The times for class meetings are also on the web.

Transfer Students

Transcript Evaluations

Transcript evaluations are conducted as part of the admissions and enrollment process by the Office of New Student Programs. Questions about these evaluations should be directed to Megan Zeller at ((856) 225-6689). The New Student Programs office is located on the third floor of the Campus Center.

A maximum of 60 credits transfer from two-year colleges. There is no limit on the number of credits accepted from a four-year college, but students must earn a minimum of 30 credits from Rutgers Camden and meet all of our general education and major requirements for a degree.

The NJ TRANSFER web site provides information about courses that transfer from community colleges in New Jersey to the four year colleges.

Placement Testing

Students sign up for placement tests (with dates) at

Placement tests ensure that students are enrolled in the appropriate level of English composition, mathematics, and foreign language course.

  • English placement testing is required of all first-year students who received an SAT-CR (formerly verbal) score of less than 500. English placement testing is required of all transfer students who have not successfully completed a transferable college level English composition course or have not received a minimum score of 500 on their SAT-CR (formerly verbal).
  • Math placement testing is required for all freshmen students unless we have awarded credit through the Advanced Placement Program (AP) for pre-calculus or calculus. Math placement testing is required for all transfer students who have not successfully completed a transferable college level mathematics course with a 640 course prefix (not statistics or computer science).
  • The foreign language exam in Spanish, French or German is required for Arts and Sciences majors who will continue to study the language they studied in high school. Information about exemptions from the exam can be found at the World Languages and Cultures website.

Policies & Procedures

Drop/add week is the first week of classes – see Academic Calendar for specific dates – and allows students to drop and add courses without academic penalty during the first week of school. Special note: in order to receive 100% refund, all courses must be dropped PRIOR to the start of classes.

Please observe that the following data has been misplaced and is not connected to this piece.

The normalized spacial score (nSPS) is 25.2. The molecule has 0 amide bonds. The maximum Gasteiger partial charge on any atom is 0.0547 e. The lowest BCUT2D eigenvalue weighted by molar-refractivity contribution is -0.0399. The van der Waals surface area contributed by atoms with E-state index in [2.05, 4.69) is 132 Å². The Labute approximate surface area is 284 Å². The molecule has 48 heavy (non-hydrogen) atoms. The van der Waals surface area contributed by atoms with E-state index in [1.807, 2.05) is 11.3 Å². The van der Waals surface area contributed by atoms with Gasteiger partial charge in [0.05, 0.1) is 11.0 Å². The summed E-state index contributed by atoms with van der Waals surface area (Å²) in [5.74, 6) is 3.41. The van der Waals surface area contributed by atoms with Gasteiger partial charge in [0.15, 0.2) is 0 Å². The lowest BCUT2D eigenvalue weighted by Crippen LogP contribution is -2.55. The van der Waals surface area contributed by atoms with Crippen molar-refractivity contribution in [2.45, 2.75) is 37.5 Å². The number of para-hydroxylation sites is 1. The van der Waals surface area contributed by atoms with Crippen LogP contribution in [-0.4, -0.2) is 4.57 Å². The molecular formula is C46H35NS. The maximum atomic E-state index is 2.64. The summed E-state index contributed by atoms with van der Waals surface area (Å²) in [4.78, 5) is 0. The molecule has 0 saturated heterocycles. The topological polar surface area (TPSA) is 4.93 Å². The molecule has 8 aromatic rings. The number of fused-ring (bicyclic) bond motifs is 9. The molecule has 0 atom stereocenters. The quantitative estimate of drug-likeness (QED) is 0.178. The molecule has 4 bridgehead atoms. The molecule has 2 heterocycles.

Dropping/withdrawing from a course: Students may withdraw from an individual course and receive a W for the course up until the 10th week of the semester. Note: Students dropping between the eighth and 10th week must do so in person in the registrar’s office. While there is no academic penalty, patterns of many W’s over time can affect academic progress and financial aid as well as have an effect on graduate school applications.

Course Overload Policy: students must have approval to register for 18 or more credits; the requirements vary depending on number of credits sought. Students must complete the appropriate form and have it signed before they will be able to enroll in additional courses.

Withdrawal from Classes: if a student wishes to withdraw from all of her/his classes, s/he completes and signs a withdrawal form and takes it either to the Office of Academic Advising (second floor of Armitage Hall) or to Associate Provost Mary Beth Daisey for discussion and signature. The form is also signed by the Financial Aid office so that they have the opportunity to explain potential financial aid implications. The deadline to withdraw from ALL courses is the 12th week of the semester. Withdrawals after the deadline are appealed through the Arts & Sciences Scholastic Standing Committee. Further information can be found in the catalog.

Scholastic Standing

The scholastic standing of all students is computed at the end of each term. The records of all students whose cumulative grade-point averages are less than 2.0 are referred to the Committee on Scholastic Standing. This committee reviews the work of all deficient students at the close of each term and may warn a student, place him/her on academic probation, or dismiss the student. Further information about these procedures can be found in the catalog.